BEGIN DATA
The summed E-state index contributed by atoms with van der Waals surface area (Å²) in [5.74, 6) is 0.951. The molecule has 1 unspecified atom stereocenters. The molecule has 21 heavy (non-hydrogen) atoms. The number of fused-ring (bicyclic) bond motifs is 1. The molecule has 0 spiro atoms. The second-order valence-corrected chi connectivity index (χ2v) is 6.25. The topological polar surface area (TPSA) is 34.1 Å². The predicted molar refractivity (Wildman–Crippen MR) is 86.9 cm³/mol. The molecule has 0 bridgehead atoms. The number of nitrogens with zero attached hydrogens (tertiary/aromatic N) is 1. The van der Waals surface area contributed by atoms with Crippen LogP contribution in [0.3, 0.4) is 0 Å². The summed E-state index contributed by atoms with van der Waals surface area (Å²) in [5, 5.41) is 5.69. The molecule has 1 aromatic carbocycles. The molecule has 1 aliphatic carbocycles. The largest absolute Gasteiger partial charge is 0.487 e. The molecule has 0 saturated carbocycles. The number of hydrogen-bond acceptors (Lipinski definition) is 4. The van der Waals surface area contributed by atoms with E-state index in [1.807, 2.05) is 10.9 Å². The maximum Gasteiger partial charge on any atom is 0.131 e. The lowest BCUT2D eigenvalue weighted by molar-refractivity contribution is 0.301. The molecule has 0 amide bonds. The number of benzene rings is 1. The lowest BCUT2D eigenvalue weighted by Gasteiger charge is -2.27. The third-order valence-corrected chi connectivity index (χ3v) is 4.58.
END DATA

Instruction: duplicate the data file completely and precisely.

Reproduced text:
The summed E-state index contributed by atoms with van der Waals surface area (Å²) in [5.74, 6) is 0.951. The molecule has 1 unspecified atom stereocenters. The molecule has 21 heavy (non-hydrogen) atoms. The number of fused-ring (bicyclic) bond motifs is 1. The molecule has 0 spiro atoms. The second-order valence-corrected chi connectivity index (χ2v) is 6.25. The topological polar surface area (TPSA) is 34.1 Å². The predicted molar refractivity (Wildman–Crippen MR) is 86.9 cm³/mol. The molecule has 0 bridgehead atoms. The number of nitrogens with zero attached hydrogens (tertiary/aromatic N) is 1. The van der Waals surface area contributed by atoms with Crippen LogP contribution in [0.3, 0.4) is 0 Å². The summed E-state index contributed by atoms with van der Waals surface area (Å²) in [5, 5.41) is 5.69. The molecule has 1 aromatic carbocycles. The molecule has 1 aliphatic carbocycles. The largest absolute Gasteiger partial charge is 0.487 e. The molecule has 0 saturated carbocycles. The number of hydrogen-bond acceptors (Lipinski definition) is 4. The van der Waals surface area contributed by atoms with E-state index in [1.807, 2.05) is 10.9 Å². The maximum Gasteiger partial charge on any atom is 0.131 e. The lowest BCUT2D eigenvalue weighted by molar-refractivity contribution is 0.301. The molecule has 0 amide bonds. The number of benzene rings is 1. The lowest BCUT2D eigenvalue weighted by Gasteiger charge is -2.27. The third-order valence-corrected chi connectivity index (χ3v) is 4.58.